Yes!! A few of us join in and there are lots smiles all around. Music and dance. It’s a beautiful universal language shared by every culture. My personal advice to you, dear reader. . .NEVER pass up the opportunity to dance!!
A park ranger gives us a short talk on the park area and the massive conservation efforts in place to protect both the land and animals. A percentage of all proceeds are given back to the local community. This process has made enormous strides in reducing poaching; the greatest threat to the gorillas.
Next, we split into groups of six and four. We were introduced to our guide for the day.
She carries a machete. She continued where the park ranger left off, giving us a briefing as to what to expect as we enter the jungle. From a nearby poster board, we’re shown pictures of the gorilla family the group of six will be observing today. There are 13 members in the family.
We are each teamed up with a personal porter. They are responsible for carrying our backpacks, and lending a helping hand throughout the trek. At first glance, the use of porters seems to be an unnecessary luxury. It won’t be long until we realize they are a necessity. The last person rounding out our entourage is a park ranger.
There are already trackers out in the jungle looking for our gorilla family. They start at where they nested down for the night and track from there. The trackers are in contact with our guide, giving her information as to our starting point. We get back in our vehicles and head down the road a few miles.
Once out of our vehicle, we reunite with our porters. We are all handed a bamboo walking stick and off we go! At first, we’re following trails created by the forest elephants. We hope not to see any of them as they are very aggressive. Now and then we stop, giving our guide a chance to communicate with the trackers. She gives us more detailed instructions- stay close together, watch your step, take your porters hand when offered, ask for a hand when needed.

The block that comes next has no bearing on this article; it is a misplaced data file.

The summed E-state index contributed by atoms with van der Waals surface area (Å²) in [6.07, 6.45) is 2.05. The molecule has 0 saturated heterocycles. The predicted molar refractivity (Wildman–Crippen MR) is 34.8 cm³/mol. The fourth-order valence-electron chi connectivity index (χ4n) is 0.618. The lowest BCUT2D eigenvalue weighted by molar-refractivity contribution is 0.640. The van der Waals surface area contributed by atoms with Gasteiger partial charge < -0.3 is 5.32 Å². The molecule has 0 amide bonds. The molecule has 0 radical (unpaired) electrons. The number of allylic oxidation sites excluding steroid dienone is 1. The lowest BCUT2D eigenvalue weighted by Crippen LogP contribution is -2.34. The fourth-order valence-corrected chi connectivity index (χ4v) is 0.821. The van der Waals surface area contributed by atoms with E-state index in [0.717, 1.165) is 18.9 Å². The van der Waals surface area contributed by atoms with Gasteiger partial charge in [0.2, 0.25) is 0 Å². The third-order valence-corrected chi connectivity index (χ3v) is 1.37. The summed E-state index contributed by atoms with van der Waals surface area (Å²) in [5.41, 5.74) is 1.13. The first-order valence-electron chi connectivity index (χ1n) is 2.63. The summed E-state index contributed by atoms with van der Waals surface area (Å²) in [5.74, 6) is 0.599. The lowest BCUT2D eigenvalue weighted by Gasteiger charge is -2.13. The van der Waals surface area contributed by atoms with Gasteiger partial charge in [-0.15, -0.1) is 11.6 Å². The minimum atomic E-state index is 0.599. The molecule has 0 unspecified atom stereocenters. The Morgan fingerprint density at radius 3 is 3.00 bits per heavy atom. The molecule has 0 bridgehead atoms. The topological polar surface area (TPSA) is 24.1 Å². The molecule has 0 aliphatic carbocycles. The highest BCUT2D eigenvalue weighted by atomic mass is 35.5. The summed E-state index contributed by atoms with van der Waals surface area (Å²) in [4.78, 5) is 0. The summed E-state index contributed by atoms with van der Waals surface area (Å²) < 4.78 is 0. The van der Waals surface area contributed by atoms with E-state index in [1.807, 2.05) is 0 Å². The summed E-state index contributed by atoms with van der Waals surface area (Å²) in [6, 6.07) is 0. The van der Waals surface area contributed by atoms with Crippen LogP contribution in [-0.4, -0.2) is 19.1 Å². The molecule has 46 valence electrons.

We are dressed in long sleeve shirts with our pants tucked into our socks. We’re wearing gardening gloves; the kind with rubberized palms. The jungle is unforgiving. Safari ants are a real possibility. LOTS of the plant life has thorns. There is a reason this forest is named ‘impenetrable’! Soon, we leave the elephant trails and step directly into the forest. Our guide is using her machete to help clear the way.
The terrain changes to an incline. The humidity inside this tropical rainforest hangs heavy. It’s impossible to see the forest floor as it’s covered with leaves, ferns, and vines that catch your feet. We carefully watch the steps of our porter in front of us – matching his/her footsteps. We climb up and down and sideways along the mountain side. We’re at approximately 7500 feet above sea level. In this environment, it doesn’t take long to feel the effects.
When our guide knows we are close to the gorilla family, we leave the porters behind and continue on. The anticipation is high. Soon, we stop. And there, 30 feet in front of us, down the hillside a bit, is a mother and child gorilla. We gather in a tight group, some of us standing, some sitting, and watch them interact with each other.
The gorillas seen on trekking excursions are habituated to seeing humans. The process of habituation is slow; taking three years before the first tourists are involved. Make no mistake- habituation does NOT mean these animals are tame. We remain at the required 30 ft distance. We’re advised that the gorillas may move closer to us.
The mom and baby soon move up the hillside, along with another young adult, and we follow. We run into other members of the family. Some are up in trees, some are lounging under bushes. Finally, we come across two moms and two youngsters. Baby boys ages 2 years and 1yr 10months. We sit above them on the incline and are entertained by their joyous antics. The babies climb vines close to us and wrestle on the ground.
They all leave to the right of where we’re at and we scramble down the incline too. It’s then we see the dominant male. A humongous silver back!
He was there the whole time! Lounging on his back in the tall grass just behind where the toddlers had played. He got up and crossed directly in front of us, following his family. He was absolutely massive! He made a sharp right and instantly disappeared into the thick forest growth.
Our time with the gorillas was over. Our porters appeared by our sides once again as we made our way back out of this magical, magnificent, and memorable Bwindi Impenetrable National Forest.